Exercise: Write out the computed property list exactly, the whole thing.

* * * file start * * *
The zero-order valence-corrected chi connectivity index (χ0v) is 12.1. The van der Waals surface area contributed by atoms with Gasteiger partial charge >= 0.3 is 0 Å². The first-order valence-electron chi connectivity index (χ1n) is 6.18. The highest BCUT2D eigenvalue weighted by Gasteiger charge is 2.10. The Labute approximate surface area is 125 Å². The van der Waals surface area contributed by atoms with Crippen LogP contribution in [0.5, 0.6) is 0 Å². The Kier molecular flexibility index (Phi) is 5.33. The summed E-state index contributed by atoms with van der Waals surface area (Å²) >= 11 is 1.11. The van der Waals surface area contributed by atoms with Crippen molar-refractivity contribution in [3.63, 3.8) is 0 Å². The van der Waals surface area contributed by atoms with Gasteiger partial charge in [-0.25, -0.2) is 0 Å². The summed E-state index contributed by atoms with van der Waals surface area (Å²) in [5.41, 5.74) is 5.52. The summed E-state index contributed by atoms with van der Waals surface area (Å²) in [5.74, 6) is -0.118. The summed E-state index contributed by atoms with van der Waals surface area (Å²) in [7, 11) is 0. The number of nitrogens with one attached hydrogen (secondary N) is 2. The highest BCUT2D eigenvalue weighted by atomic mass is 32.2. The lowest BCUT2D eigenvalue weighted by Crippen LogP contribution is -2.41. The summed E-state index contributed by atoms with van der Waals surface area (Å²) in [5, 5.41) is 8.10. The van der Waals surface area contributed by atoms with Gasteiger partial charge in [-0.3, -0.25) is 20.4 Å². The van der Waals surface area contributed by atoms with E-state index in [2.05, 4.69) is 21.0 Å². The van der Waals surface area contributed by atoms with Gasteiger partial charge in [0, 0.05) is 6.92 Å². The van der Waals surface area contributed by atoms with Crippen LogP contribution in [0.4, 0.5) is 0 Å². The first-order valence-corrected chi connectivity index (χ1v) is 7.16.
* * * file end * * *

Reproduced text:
The zero-order valence-corrected chi connectivity index (χ0v) is 12.1. The van der Waals surface area contributed by atoms with Gasteiger partial charge >= 0.3 is 0 Å². The first-order valence-electron chi connectivity index (χ1n) is 6.18. The highest BCUT2D eigenvalue weighted by Gasteiger charge is 2.10. The Labute approximate surface area is 125 Å². The van der Waals surface area contributed by atoms with Crippen LogP contribution in [0.5, 0.6) is 0 Å². The Kier molecular flexibility index (Phi) is 5.33. The summed E-state index contributed by atoms with van der Waals surface area (Å²) >= 11 is 1.11. The van der Waals surface area contributed by atoms with Crippen molar-refractivity contribution in [3.63, 3.8) is 0 Å². The van der Waals surface area contributed by atoms with Gasteiger partial charge in [-0.25, -0.2) is 0 Å². The summed E-state index contributed by atoms with van der Waals surface area (Å²) in [5.41, 5.74) is 5.52. The summed E-state index contributed by atoms with van der Waals surface area (Å²) in [5.74, 6) is -0.118. The summed E-state index contributed by atoms with van der Waals surface area (Å²) in [7, 11) is 0. The number of nitrogens with one attached hydrogen (secondary N) is 2. The highest BCUT2D eigenvalue weighted by atomic mass is 32.2. The lowest BCUT2D eigenvalue weighted by Crippen LogP contribution is -2.41. The summed E-state index contributed by atoms with van der Waals surface area (Å²) in [5, 5.41) is 8.10. The van der Waals surface area contributed by atoms with Gasteiger partial charge in [-0.3, -0.25) is 20.4 Å². The van der Waals surface area contributed by atoms with E-state index in [2.05, 4.69) is 21.0 Å². The van der Waals surface area contributed by atoms with Gasteiger partial charge in [0, 0.05) is 6.92 Å². The van der Waals surface area contributed by atoms with Crippen LogP contribution in [0.4, 0.5) is 0 Å². The first-order valence-corrected chi connectivity index (χ1v) is 7.16.